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  • Writer's pictureDarian Dyer

Profile in Compassion: Pattiann Bennett

Each month we will feature a “Profile in Compassion” from a firewood bank to share inspiring stories of bank leaders, volunteers, or firewood recipients. This month we feature Pattiann Bennett, leader of the St Michael & All Angels Wood Ministry in Fortine, Montana. Please feel free to suggest the next one!


What is your occupation and background/relation within the community?

I was the priest at St Michael & All Angels Episcopal Church in Eureka for 20 years and retired 2 years ago. I'm involved in the community through the church and a discretionary fund which enables me to help people pay electric bills, rent, buy propane, groceries and gas for the car. At Christmas I link people who want to help others. People who have no church call me when a loved one dies.

I've been in this unique position to help for a long time.

What made you want to get involved in/start your firewood bank? 

I had been deeply concerned about the giant jagged piles of timber left in the forests to burn when acres of land were thinned. I knew people who could use that wood and I couldn't understand why it was burned and not piled near the roads so folks could get to it. I always felt this was poor stewardship and that something better than burning all that good wood could have happened.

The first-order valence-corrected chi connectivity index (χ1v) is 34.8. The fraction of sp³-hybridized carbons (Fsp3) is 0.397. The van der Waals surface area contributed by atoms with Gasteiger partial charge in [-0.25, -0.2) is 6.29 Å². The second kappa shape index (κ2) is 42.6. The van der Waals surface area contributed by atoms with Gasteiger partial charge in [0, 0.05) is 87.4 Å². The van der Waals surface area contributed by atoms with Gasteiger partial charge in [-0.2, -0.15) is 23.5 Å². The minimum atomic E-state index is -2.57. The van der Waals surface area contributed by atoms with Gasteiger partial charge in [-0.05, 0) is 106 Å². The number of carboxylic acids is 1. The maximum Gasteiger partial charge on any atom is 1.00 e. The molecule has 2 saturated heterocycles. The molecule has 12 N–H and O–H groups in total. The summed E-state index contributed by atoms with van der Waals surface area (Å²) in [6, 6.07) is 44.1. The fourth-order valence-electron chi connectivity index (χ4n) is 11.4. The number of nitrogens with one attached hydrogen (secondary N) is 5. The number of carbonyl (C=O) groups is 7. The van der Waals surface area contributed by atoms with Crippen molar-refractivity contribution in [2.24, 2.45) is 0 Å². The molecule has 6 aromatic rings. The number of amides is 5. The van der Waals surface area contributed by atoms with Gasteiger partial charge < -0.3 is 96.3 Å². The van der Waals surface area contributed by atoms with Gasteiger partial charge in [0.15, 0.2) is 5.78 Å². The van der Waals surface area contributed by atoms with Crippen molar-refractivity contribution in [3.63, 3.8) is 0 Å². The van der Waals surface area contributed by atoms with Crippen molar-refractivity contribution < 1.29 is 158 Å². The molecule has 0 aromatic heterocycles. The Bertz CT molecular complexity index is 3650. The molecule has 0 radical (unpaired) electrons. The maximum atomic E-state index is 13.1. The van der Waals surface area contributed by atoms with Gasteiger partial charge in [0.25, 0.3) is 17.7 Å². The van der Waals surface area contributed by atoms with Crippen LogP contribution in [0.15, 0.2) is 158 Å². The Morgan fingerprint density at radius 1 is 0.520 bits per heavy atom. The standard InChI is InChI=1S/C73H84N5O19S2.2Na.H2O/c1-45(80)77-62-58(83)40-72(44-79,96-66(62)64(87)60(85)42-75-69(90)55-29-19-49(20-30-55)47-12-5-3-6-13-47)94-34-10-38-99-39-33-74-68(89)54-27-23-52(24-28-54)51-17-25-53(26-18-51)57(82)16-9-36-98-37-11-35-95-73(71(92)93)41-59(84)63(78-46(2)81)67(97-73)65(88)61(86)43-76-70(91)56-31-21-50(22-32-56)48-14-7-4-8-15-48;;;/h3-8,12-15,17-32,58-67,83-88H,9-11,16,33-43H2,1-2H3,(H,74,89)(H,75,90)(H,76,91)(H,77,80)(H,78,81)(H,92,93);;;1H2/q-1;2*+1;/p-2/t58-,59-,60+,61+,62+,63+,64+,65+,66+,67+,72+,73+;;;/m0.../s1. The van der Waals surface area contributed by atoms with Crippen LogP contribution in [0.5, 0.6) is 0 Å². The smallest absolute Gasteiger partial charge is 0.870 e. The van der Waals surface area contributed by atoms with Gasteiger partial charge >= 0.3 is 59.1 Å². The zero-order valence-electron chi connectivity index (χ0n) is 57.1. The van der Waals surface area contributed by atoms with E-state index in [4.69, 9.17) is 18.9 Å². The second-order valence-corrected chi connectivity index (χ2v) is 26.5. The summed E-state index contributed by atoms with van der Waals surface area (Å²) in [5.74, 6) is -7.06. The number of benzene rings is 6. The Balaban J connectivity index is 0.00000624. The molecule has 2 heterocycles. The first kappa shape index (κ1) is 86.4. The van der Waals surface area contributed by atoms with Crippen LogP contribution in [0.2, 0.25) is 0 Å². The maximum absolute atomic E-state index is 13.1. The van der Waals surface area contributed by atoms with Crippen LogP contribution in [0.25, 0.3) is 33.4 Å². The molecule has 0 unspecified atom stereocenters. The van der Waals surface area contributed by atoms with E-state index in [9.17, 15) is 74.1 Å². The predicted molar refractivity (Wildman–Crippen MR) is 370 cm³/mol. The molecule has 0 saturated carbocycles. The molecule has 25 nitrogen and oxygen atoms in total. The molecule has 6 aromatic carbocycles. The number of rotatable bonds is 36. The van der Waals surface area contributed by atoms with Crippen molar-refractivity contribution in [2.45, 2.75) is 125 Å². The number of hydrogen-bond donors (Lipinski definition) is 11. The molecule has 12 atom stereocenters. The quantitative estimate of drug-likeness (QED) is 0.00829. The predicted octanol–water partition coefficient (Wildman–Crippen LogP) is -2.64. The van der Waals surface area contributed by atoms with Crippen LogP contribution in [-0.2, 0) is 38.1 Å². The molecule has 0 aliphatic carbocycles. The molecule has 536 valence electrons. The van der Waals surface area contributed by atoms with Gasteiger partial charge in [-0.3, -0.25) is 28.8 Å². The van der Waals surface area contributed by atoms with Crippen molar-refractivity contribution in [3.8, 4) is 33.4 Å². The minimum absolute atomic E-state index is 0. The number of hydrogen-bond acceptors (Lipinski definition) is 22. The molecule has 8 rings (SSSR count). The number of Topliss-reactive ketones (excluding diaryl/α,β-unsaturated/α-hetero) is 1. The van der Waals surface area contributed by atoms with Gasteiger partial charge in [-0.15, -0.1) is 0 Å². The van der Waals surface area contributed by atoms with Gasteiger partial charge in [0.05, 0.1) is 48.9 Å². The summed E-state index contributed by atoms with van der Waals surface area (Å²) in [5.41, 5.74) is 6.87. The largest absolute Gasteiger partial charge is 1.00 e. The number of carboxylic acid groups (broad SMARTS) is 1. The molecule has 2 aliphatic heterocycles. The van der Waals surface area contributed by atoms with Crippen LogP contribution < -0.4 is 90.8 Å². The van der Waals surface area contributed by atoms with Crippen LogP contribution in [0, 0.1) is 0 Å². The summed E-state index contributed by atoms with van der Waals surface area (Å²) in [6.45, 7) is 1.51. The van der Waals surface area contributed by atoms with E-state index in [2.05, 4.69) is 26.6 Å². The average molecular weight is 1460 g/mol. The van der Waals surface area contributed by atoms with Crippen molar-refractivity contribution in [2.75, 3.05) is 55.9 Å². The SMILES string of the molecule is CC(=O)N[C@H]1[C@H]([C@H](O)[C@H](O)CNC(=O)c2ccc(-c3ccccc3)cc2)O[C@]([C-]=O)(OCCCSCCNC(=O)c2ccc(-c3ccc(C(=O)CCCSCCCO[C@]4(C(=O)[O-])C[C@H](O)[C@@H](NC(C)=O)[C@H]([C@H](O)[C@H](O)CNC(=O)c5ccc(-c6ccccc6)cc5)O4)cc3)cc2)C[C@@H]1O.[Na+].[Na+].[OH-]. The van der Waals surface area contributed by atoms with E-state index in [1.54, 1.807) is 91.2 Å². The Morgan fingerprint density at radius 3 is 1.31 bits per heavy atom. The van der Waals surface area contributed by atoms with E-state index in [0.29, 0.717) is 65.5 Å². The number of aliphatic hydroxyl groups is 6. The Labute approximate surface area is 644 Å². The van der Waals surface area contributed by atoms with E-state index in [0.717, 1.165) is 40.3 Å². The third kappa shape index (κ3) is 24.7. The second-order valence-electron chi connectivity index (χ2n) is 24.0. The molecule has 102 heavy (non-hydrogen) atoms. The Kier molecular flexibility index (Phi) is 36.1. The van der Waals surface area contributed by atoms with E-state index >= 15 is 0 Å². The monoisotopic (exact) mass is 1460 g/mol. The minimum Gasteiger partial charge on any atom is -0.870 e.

My husband and I have heated with wood for 48 years, here in Montana and in Connecticut where we moved from. We've shared our firewood over the years, so when I learned about the Wood Bank in Dillon, Mt., a ministry of the Episcopal Church there, run by the Rev Harry Neeley for 16 years at that time [2010], I knew St. Michael & All Angels could have a Wood Bank too.

I started asking people in the community where we might set it up, where the wood could come from, who would do the work, how would we pay for it? I went to a local rancher and was offered the site we are still on, the Forest Service in Eureka for logs, which didn't happen, but found them otherwise, made fliers, formed a mission statement, talked to people in town about helping and asked for donations. It all unfolded as it should and here we are still evolving 13 years later.

What motivates your work? In what ways is this work meaningful for you?

Our motivation is to help people be warm in winter.

Plenty of folks can't afford to buy enough firewood. In 2011 when we began, the cost for a cord or truck load of wood was a lot less than it is now. That first year we gave 35 pick up loads out and thought that was awesome. Last year we gave 250+ loads out and this year we've given already to date 150. There is a palpable sense of wonder and awe on work days of those who come again and again and again, dedicated to what goes on there, working together to help neighbors and people they've never met.

The Wood Bank gives purpose to our lives whether we are organizer, sawyer, splitter, stacker, cookie or soup maker, deliverer, raker of the yard or even the one who brings the logs in. We've formed dear friendships, we welcome new volunteers in and greet those who need wood with open hearts and arms, literally. We take Jesus' words to heart when he says "Love your neighbor and Whatever you do to the least of these you do to me". We're doing something for someone else. It feels good to serve.

Fun is a motivator...We have a lot of fun at the Wood Bank.

What do you find most satisfying about the work you are doing?